This line of conversation began when MLB.com's Jeremy Brisiel, Sizemore's booth partner for the latest installment of "Express Written Consent," gently suggested perhaps the Dodgers had the unfavorable task of trying to win a game with the hard-luck Blanton tabbed as that game's starting pitcher.
"That might be one blemish ..." Brisiel began, but Sizemore quickly put the kibosh on that criticism.
"How could you say a bad thing about Joe Blanton?" Sizemore said. "He has parents."
The exchange was all in good fun, of course, which is the point of "Express Written Consent," the spirited new MLB.com venture that brings nontraditional broadcasters into the booth to have a go at the pastime that's evolved alongside the national pastime: calling the game.
Sizemore and Brisiel didn't spend a lot of time giving accounts and descriptions of this particular National League West division matchup. Instead, they engaged in back-and-forth banter, which inexplicably kept going back to Blanton's mother.
"All these bad things were said about me when I was going through my problems," Sizemore said, referring to his well-documented checkered past. "I always think, 'Don't those people know I have a mother?' Joe has a mother."
But Sizemore backpedaled, just a little, when Blanton worked his Dodgers into a situation where the Giants had runners on first and third and nobody out.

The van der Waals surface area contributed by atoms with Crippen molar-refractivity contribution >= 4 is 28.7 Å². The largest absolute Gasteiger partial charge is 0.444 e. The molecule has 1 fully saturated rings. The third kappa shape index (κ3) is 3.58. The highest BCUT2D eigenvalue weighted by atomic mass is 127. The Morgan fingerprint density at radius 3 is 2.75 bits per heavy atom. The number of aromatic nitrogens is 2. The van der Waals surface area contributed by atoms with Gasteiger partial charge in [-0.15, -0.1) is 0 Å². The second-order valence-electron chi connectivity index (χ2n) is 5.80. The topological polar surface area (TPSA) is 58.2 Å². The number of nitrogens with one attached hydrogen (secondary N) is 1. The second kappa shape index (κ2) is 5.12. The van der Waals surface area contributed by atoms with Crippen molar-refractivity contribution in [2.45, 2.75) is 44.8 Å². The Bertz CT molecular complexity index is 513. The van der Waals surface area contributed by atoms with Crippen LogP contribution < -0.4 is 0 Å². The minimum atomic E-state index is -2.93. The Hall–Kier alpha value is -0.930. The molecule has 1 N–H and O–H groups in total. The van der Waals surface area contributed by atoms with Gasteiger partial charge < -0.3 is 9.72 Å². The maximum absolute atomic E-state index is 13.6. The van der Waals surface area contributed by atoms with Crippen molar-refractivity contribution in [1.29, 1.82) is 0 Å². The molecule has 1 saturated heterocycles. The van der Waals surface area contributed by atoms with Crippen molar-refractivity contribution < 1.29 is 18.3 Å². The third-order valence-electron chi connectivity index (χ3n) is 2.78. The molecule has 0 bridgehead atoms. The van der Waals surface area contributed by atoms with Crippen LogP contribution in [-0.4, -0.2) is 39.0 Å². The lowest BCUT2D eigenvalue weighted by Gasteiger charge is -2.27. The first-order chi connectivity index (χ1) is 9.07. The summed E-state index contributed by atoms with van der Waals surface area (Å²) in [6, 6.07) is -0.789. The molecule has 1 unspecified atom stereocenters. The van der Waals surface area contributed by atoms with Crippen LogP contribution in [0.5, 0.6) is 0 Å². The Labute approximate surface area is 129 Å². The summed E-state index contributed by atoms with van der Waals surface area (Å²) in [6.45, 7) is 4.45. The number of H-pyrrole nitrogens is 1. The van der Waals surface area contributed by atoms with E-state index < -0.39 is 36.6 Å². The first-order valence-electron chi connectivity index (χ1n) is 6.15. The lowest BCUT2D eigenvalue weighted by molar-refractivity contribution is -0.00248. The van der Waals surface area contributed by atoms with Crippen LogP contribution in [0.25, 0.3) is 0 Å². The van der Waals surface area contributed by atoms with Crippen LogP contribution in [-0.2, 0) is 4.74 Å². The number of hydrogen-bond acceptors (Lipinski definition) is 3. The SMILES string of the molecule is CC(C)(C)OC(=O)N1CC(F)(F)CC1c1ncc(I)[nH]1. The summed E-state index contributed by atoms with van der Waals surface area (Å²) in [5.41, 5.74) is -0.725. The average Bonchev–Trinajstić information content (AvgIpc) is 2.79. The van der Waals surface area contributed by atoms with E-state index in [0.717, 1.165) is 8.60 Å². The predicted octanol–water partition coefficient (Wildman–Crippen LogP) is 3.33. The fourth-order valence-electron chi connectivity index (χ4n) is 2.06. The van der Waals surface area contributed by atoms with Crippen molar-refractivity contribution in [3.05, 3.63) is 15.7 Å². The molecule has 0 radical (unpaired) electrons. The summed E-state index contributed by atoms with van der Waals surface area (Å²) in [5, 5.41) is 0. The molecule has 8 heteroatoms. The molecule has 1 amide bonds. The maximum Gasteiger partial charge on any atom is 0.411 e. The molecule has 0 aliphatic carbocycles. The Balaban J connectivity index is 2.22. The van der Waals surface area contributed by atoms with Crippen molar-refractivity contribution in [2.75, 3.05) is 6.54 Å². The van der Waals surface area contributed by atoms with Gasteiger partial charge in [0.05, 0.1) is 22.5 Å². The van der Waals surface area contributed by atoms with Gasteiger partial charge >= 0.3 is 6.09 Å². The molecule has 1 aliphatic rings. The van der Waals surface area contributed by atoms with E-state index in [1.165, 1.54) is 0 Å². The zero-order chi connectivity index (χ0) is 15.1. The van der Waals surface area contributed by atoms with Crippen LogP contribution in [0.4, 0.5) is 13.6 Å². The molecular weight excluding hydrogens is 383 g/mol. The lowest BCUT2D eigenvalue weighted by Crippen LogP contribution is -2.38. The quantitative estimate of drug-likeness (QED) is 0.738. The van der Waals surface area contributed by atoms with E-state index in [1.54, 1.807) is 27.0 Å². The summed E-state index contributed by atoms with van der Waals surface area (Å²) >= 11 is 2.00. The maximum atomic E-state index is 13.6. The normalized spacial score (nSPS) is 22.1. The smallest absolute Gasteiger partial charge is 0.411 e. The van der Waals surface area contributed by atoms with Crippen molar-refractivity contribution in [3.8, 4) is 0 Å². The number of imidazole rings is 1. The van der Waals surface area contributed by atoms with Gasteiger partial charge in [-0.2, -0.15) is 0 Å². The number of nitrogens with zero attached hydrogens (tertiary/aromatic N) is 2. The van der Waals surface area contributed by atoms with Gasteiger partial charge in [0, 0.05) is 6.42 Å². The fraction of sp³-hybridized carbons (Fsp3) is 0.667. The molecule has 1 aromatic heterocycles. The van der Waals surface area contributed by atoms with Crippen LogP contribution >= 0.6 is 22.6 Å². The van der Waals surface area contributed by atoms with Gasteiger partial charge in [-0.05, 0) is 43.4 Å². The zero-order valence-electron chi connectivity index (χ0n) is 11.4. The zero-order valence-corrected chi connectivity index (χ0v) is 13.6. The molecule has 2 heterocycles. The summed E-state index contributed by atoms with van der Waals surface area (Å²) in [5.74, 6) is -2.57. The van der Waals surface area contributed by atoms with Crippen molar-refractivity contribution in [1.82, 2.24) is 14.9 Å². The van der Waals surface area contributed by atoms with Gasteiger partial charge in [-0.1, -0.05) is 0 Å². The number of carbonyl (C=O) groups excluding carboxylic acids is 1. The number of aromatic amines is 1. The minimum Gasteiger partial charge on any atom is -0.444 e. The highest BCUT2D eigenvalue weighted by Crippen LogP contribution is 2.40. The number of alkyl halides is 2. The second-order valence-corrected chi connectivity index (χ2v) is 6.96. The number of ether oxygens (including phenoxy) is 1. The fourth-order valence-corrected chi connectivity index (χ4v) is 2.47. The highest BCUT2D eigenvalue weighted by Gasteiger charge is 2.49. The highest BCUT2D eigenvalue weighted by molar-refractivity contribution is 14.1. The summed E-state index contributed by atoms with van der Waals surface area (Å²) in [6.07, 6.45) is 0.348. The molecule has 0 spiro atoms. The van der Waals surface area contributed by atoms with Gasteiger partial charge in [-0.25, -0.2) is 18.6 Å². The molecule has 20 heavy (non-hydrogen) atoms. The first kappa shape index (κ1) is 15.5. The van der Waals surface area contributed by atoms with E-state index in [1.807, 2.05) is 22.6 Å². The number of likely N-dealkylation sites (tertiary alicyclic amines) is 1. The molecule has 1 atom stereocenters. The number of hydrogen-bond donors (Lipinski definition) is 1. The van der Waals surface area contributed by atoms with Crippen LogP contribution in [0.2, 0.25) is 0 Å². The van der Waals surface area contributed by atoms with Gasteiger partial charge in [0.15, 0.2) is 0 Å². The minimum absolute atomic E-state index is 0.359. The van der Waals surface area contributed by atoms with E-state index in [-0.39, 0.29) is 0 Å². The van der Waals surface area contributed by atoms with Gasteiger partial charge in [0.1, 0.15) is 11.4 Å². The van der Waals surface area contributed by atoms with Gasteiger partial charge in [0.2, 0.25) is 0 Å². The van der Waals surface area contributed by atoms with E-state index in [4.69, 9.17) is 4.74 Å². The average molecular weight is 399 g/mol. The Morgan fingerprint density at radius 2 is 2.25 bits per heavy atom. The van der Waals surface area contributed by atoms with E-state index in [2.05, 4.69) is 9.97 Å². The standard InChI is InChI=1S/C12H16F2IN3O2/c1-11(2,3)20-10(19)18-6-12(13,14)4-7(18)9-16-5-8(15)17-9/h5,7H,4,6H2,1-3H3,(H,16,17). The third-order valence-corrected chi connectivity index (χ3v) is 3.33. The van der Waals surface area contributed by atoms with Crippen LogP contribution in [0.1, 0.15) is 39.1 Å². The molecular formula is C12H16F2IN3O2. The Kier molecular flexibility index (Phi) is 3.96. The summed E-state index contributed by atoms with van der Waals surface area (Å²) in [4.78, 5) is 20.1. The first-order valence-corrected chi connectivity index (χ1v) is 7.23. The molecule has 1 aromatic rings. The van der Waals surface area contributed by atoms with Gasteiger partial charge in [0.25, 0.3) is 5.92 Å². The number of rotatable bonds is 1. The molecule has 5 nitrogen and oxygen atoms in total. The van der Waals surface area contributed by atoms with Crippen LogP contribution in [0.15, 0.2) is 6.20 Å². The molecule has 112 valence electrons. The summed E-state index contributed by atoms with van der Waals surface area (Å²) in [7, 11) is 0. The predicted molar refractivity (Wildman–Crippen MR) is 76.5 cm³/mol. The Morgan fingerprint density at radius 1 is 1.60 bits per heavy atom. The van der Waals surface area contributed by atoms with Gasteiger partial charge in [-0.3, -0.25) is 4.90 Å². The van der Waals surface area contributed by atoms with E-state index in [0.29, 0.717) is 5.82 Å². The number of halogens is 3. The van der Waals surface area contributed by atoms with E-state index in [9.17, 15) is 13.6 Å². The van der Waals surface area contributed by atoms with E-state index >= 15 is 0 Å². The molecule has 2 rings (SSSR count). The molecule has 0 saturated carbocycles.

"I don't want to hurt her feelings either," Sizemore said. "Mrs. Blanton, if you could have just given him more Wheaties, maybe he'd be throwing the ball harder."
Sizemore's foray into the broadcasting booth may be one of those one-and-done deals, but still, the actor made the most of his time. His presence at Dodger Stadium was only appropriate, given the number of Hollywood types who are regularly spotted in the stands throughout the season, and Sizemore's long list of accomplishments as an actor.
Sizemore has an impressive resume, having appeared in several blockbuster movies, including "Saving Private Ryan," "Black Hawk Down" and "Pearl Harbor."
But apparently, even that level of fame doesn't guarantee you'll be recognized on the streets of New York -- especially by people who are just ever-so-slightly more famous that you.
Sizemore experienced that when he witnessed a completely bizarre scene in Manhattan a while back.
"I'm walking down the street. I see this really well-built guy," Sizemore recounted. "I'm going, 'Why does this guy have his shirt off?' It's Alex Rodriguez."
Uh, that Alex Rodriguez? Apparently so.
"I went, 'Hey A-Rod, where's your shirt?'" Sizemore said. "It's nine o'clock in the morning. Where's his shirt, for God's sakes? You're supposed to be going to work."
Sizemore later changed the subject to another Yankees icon, Reggie Jackson, whom he met at the ESPY Awards several years ago. The two discussed, in detail, Jackson's famous three-homer game during the World Series in 1977, a performance that earned him the nickname "Mr. October."
"He described them to me," Sizemore gushed.
Later in the broadcast, Sizemore, perhaps feeling more comfortable with this new gig, turned to Brisiel and said, "I like this. I think I'm going to go after your job."
"Bring it," Brisiel said.